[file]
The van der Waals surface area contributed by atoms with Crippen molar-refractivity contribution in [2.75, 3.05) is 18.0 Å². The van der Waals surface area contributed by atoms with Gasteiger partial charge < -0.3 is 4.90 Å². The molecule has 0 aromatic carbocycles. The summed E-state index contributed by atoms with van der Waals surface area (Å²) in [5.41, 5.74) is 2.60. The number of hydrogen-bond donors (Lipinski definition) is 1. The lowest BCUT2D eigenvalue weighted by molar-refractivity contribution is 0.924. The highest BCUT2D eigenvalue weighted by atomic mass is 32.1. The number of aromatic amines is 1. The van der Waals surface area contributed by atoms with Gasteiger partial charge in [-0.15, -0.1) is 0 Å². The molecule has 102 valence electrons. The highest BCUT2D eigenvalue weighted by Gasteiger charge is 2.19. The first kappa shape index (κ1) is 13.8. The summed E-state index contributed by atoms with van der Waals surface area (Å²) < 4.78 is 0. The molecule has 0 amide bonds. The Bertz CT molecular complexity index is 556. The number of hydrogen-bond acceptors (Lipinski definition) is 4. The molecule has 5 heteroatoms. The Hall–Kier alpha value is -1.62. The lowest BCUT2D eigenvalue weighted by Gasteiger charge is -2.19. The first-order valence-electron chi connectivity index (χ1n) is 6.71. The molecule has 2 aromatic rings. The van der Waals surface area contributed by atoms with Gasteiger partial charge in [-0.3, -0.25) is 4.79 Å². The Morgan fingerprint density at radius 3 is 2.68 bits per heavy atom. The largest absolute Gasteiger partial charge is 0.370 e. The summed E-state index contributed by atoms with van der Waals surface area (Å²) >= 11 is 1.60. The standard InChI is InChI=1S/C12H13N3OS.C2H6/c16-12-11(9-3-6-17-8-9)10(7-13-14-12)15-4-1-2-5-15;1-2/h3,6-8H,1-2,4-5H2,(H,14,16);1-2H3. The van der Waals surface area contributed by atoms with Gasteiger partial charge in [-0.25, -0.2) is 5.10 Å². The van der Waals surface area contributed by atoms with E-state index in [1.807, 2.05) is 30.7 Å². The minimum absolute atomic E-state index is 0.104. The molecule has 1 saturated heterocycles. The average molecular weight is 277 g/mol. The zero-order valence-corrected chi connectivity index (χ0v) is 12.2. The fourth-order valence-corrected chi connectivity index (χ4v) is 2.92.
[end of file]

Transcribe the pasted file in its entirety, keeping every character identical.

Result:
The van der Waals surface area contributed by atoms with Crippen molar-refractivity contribution in [2.75, 3.05) is 18.0 Å². The van der Waals surface area contributed by atoms with Gasteiger partial charge < -0.3 is 4.90 Å². The molecule has 0 aromatic carbocycles. The summed E-state index contributed by atoms with van der Waals surface area (Å²) in [5.41, 5.74) is 2.60. The number of hydrogen-bond donors (Lipinski definition) is 1. The lowest BCUT2D eigenvalue weighted by molar-refractivity contribution is 0.924. The highest BCUT2D eigenvalue weighted by atomic mass is 32.1. The number of aromatic amines is 1. The van der Waals surface area contributed by atoms with Gasteiger partial charge in [-0.15, -0.1) is 0 Å². The molecule has 102 valence electrons. The highest BCUT2D eigenvalue weighted by Gasteiger charge is 2.19. The first kappa shape index (κ1) is 13.8. The summed E-state index contributed by atoms with van der Waals surface area (Å²) < 4.78 is 0. The molecule has 0 amide bonds. The Bertz CT molecular complexity index is 556. The number of hydrogen-bond acceptors (Lipinski definition) is 4. The molecule has 5 heteroatoms. The Hall–Kier alpha value is -1.62. The lowest BCUT2D eigenvalue weighted by Gasteiger charge is -2.19. The first-order valence-electron chi connectivity index (χ1n) is 6.71. The molecule has 2 aromatic rings. The van der Waals surface area contributed by atoms with Gasteiger partial charge in [-0.3, -0.25) is 4.79 Å². The Morgan fingerprint density at radius 3 is 2.68 bits per heavy atom. The largest absolute Gasteiger partial charge is 0.370 e. The summed E-state index contributed by atoms with van der Waals surface area (Å²) >= 11 is 1.60. The standard InChI is InChI=1S/C12H13N3OS.C2H6/c16-12-11(9-3-6-17-8-9)10(7-13-14-12)15-4-1-2-5-15;1-2/h3,6-8H,1-2,4-5H2,(H,14,16);1-2H3. The van der Waals surface area contributed by atoms with Gasteiger partial charge in [-0.25, -0.2) is 5.10 Å². The van der Waals surface area contributed by atoms with E-state index in [1.807, 2.05) is 30.7 Å². The minimum absolute atomic E-state index is 0.104. The molecule has 1 saturated heterocycles. The average molecular weight is 277 g/mol. The zero-order valence-corrected chi connectivity index (χ0v) is 12.2. The fourth-order valence-corrected chi connectivity index (χ4v) is 2.92.